What makes the Internet great? Is it Instant Messages, search results, blog rants, sending photos to Grandma, watching clips of Jon Stewart riffing on Cheney? Actually, it's all that and much, much more: the whole information enchilada. Without benefit of a CEO, oversight committee or king, the Net has evolved into a vital cornucopia of goods and goodies because of its totally open nature--NEWSWEEK's bits are treated the same as a blogger's, and a mom-and-pop online emporium is as accessible as Amazon.com. That's why when we hear one of the Internet's inventors, the top mind in cyberlaw and a U.S. senator all talking about the end of the Internet, it's time to start listening.
What's the threat here? That the big telecom and cable companies--which provide almost all the high-speed Internet to consumers--will abandon the principle of "Net neutrality," where every bit is treated equally and start-ups compete with giants on a level playing field. Instead, they may offer, for a fee, favored status to bit hogs like AOL, Google and CBS. Consumers would essentially be getting two kinds of Internet. One version would be free, as everything is now. The other would be the digital equivalent of HOV lanes on highways, only instead of having three occupants to qualify for the speed slot, sites and services would have to pony up huge tolls.
It's true we desperately need our broadband providers to give us bigger Internet pipes to feed our need for bandwidth-gobbling activities like streaming video. (We are way behind countries like Japan and South Korea, which typically offer consumers speeds up to 50 times faster, often at lower prices than what we pay for our poky consumer-level cable and DSL.) But as explained by AT&T's head of external affairs, Jim Cicconi, the increase in capacity would come mainly in those new limousine lanes. "We're building a new capacity, and we have the right to charge people to use it," he says. While AT&T promises not to block or degrade the services and Web sites in the free lanes, companies that don't pay (or are denied access because of competitive reasons) would essentially be relegated to an eternal traffic jam.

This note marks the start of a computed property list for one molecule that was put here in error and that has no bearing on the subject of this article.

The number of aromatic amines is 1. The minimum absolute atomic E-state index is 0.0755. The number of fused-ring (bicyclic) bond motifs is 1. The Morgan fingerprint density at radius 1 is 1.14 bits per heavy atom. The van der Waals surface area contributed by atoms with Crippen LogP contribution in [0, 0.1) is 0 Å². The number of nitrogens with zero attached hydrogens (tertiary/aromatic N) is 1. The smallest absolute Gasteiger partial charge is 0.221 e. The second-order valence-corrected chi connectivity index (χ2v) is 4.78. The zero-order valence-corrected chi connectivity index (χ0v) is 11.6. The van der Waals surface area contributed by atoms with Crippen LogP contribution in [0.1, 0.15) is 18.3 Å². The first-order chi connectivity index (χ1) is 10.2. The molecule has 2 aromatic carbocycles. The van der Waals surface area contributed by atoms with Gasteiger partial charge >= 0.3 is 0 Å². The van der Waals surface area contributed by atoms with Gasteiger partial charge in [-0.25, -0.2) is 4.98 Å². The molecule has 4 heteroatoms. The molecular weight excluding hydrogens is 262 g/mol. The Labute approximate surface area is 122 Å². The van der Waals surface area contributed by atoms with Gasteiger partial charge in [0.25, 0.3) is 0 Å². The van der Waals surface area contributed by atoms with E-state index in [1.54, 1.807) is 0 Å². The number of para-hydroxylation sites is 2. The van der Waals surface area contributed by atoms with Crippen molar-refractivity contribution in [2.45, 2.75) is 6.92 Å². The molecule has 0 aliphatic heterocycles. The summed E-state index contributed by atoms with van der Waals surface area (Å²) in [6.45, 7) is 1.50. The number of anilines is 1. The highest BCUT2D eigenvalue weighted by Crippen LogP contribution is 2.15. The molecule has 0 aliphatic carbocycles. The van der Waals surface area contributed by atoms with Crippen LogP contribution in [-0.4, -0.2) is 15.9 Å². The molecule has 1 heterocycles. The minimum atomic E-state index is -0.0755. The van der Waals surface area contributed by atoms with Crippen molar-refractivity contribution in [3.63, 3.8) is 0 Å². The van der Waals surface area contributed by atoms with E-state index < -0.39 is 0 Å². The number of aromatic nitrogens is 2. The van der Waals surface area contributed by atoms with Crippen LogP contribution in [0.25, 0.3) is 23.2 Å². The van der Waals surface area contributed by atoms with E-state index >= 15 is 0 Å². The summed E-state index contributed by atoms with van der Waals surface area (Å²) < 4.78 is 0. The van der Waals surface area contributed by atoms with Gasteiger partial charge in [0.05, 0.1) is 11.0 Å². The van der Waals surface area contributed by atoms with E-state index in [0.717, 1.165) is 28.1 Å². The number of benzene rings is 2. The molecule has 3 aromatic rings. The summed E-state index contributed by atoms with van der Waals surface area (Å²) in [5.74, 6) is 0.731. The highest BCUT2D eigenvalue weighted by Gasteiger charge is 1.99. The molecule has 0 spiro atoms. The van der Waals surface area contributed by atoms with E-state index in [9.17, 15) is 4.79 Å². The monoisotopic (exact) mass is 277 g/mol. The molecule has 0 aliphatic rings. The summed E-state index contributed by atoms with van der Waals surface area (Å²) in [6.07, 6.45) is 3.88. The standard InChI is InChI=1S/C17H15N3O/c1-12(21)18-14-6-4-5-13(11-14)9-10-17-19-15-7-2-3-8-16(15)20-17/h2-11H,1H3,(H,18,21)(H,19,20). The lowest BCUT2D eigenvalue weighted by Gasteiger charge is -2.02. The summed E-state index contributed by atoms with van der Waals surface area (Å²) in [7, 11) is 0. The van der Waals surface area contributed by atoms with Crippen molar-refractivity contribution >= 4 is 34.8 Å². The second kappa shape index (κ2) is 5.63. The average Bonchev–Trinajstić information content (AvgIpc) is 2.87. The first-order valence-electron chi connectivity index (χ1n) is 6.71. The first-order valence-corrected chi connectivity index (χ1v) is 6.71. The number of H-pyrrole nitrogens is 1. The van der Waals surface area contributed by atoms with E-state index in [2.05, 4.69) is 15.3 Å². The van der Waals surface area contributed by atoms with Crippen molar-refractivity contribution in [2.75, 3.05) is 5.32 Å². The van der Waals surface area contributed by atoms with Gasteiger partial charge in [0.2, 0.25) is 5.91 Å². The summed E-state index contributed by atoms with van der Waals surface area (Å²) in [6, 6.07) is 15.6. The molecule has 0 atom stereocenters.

The broadband providers say that they do support an open Internet, and we should view these premium services as supplements, to ensure that applications like voice and video get reliable quality. But the bottom line is that your bits won't be treated the same as my bits.
"This would literally be the end of the Internet," says Stanford law professor Lawrence Lessig. His complaint isn't that the Googles of the world may have to pay if they want fast-lane access--the winners can take care of themselves. Instead, he fears that the next Google won't ever get the chance to establish itself--because it would be stuck in the slow lane. Google itself finds the concept abhorrent, and not because it may have to pay AT&T. "New innovation in the marketplace increases our business," says Google's Vint Cert, a recent hire who is one of the Internet's creators. If start-ups can't go fast, he says, the Internet will be a "zero-sum game."
These fears have led several legislators to explore ways to stop the broadband gang from splitting the Internet into first class and steerage. "I want to make sure that equal content gets equal treatment," says Sen. Ron Wyden (Democrat of Oregon), who is preparing a bill to lock in that principle. Considering the lobbying power of the telecom and cable industry, legislation like that is no shoo-in. But if something isn't done to preserve neutrality, we may find the future of the Internet stuck in traffic.